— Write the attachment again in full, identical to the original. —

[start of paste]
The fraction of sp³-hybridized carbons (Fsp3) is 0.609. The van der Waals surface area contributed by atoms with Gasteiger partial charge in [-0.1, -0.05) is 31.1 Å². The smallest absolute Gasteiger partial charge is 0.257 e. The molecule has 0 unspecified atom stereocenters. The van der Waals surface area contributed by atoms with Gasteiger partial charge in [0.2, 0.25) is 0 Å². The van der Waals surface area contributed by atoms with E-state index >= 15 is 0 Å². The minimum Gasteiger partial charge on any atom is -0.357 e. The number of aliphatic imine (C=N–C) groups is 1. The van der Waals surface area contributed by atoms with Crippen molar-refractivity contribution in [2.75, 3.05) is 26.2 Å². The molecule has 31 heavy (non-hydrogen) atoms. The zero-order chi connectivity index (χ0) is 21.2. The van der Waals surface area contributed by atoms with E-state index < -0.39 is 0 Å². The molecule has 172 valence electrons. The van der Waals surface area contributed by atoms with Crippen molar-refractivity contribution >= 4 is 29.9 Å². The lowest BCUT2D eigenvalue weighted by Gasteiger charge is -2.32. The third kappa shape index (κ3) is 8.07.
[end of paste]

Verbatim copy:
The fraction of sp³-hybridized carbons (Fsp3) is 0.609. The van der Waals surface area contributed by atoms with Gasteiger partial charge in [-0.1, -0.05) is 31.1 Å². The smallest absolute Gasteiger partial charge is 0.257 e. The molecule has 0 unspecified atom stereocenters. The van der Waals surface area contributed by atoms with Gasteiger partial charge in [0.2, 0.25) is 0 Å². The van der Waals surface area contributed by atoms with E-state index >= 15 is 0 Å². The minimum Gasteiger partial charge on any atom is -0.357 e. The number of aliphatic imine (C=N–C) groups is 1. The van der Waals surface area contributed by atoms with Crippen molar-refractivity contribution in [2.75, 3.05) is 26.2 Å². The molecule has 31 heavy (non-hydrogen) atoms. The zero-order chi connectivity index (χ0) is 21.2. The van der Waals surface area contributed by atoms with E-state index < -0.39 is 0 Å². The molecule has 172 valence electrons. The van der Waals surface area contributed by atoms with Crippen molar-refractivity contribution >= 4 is 29.9 Å². The lowest BCUT2D eigenvalue weighted by Gasteiger charge is -2.32. The third kappa shape index (κ3) is 8.07.